BUENOS AIRES, Argentina — It was time for Mass, but no one opened the church door.
When a teenager climbed through a window to investigate, he found five bloodied bodies, face-down on the floor in their living quarters. Police officers had stormed into the San Patricio church after midnight on July 4, 1976 and shot to death three priests and two seminarians — the bloodiest single act of violence against the Roman Catholic Church during Argentina’s brutal dictatorship.
Now Catholic officials in Argentina are working to have them declared saints. And the man who promoted their cause as archbishop will have the last word, as Pope Francis.
“This parish has been blessed by the presence of those who chose to live not for themselves, but to die so that others may live,” then-Archbishop Jorge Bergoglio said in 2001 during a service marking the 25th anniversary of the killings of the Pallottine churchmen.
What became to be known as the San Patricio Massacre is a searing example of the strains within the Argentine church where Bergoglio spent his entire career. In all, 18 priests, 11 seminarians and about 50 Catholic lay workers would be killed or made to disappear as death squads sought to eliminate left-leaning activists during Argentina’s “dirty war.”
Bergoglio himself was accused of not doing enough to protect two of his priests as a young Jesuit leader during the 1976-1983 dictatorship. But he also saved others inside church properties before ushering them into exile using false identities, at a time when top church officials were publicly aligning themselves with the junta leaders.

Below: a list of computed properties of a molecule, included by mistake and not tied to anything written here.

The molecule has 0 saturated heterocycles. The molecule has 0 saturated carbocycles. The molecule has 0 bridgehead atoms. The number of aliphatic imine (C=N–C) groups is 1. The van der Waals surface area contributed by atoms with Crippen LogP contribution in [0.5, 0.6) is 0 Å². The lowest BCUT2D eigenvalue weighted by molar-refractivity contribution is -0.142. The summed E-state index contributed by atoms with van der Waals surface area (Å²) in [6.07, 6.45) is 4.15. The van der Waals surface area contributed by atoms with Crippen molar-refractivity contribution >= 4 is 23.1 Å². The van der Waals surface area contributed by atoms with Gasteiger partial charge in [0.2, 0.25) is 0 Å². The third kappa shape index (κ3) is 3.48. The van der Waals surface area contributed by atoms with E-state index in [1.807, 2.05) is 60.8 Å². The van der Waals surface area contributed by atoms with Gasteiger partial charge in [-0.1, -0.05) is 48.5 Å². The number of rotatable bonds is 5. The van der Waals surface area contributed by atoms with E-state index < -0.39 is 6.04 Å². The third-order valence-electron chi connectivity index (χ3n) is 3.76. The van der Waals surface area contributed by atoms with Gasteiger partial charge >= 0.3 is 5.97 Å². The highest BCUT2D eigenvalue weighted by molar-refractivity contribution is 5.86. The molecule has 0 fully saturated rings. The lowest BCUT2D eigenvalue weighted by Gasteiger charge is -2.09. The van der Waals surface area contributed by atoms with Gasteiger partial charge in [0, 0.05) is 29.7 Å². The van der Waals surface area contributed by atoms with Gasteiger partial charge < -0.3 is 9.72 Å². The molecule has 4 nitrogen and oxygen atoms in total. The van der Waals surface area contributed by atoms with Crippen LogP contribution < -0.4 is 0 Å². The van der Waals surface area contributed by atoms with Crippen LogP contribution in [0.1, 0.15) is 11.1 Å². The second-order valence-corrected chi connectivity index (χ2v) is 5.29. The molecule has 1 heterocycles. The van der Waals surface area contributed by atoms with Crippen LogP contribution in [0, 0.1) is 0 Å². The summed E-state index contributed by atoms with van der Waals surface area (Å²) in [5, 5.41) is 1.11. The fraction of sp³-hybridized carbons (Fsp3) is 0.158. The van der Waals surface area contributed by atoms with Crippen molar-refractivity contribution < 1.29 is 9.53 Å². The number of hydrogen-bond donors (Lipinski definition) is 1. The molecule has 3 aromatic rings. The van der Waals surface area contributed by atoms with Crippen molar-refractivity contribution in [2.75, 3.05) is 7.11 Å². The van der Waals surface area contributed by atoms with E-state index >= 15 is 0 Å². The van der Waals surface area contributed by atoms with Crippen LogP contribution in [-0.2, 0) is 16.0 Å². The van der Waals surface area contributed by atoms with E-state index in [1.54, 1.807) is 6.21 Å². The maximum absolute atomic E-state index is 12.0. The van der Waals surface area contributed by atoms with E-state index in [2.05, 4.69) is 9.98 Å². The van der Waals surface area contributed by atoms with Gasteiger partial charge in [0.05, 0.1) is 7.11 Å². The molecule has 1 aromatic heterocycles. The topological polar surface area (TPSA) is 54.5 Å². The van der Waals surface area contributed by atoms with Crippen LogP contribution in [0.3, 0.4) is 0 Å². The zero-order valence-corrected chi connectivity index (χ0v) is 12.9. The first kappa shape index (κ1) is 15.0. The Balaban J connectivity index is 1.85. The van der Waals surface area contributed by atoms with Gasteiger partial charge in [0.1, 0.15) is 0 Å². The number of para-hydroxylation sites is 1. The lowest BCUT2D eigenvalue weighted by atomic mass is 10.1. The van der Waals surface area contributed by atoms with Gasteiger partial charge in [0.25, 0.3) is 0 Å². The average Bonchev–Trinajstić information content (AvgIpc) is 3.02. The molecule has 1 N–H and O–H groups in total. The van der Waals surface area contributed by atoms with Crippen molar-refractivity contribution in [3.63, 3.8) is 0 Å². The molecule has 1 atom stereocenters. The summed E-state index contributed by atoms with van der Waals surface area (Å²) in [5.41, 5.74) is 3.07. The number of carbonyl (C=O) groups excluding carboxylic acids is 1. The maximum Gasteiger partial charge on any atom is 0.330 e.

“The killings were a milestone … The message that everyone got from the church’s higher levels was: `Be afraid because if anyone from any community criticizes this government, all might be targeted.”’ said Francisco Chirichella, a layman who is gathering documentation to justify their martyrdom, a key step toward sainthood.
The slayings occurred in the capital’s upscale Belgrano neighborhood just three months after military officers seized control of the government and intensified a crackdown on people they suspected of being “subversives.”
The army announced that “subversives” killed the priests, despite evidence they were shot in revenge for the bombing of a police station that killed 20 federal police officers two days earlier.
Privately, the Vatican’s top diplomat in Argentina, Pio Laghi, told U.S. Ambassador Robert Hill that he and the country’s top cardinal had learned that police officers killed the priests, and that that a top junta official had warned him that the government intended to “clean up the Catholic church.”
Laghi feared that the murders “may presage a wave of right-wing terror worse than anything we have seen before,” Hill wrote in a secret cable to Washington that July 8. “Embassy is inclined to agree.”
But in public, top church officials seemed to bow down before the junta leaders, saying they had full faith in their false claim that violent leftists were responsible.
“The government and the armed forces share our grief and, we dare say, our astonishment,” the church statement said. “We pray to the Lord to guide Your Excellencies so you may achieve the honorable and noble responsibilities of your work.”
Years later, the names of the alleged gunmen became public after a sailor told a judge that a colleague had confessed. A detainee at a navy torture center said her captor bragged about it. A military document called the killings unauthorized but justified. Still, the case stalled until the suspects were covered by amnesty laws, and no one has ever been prosecuted.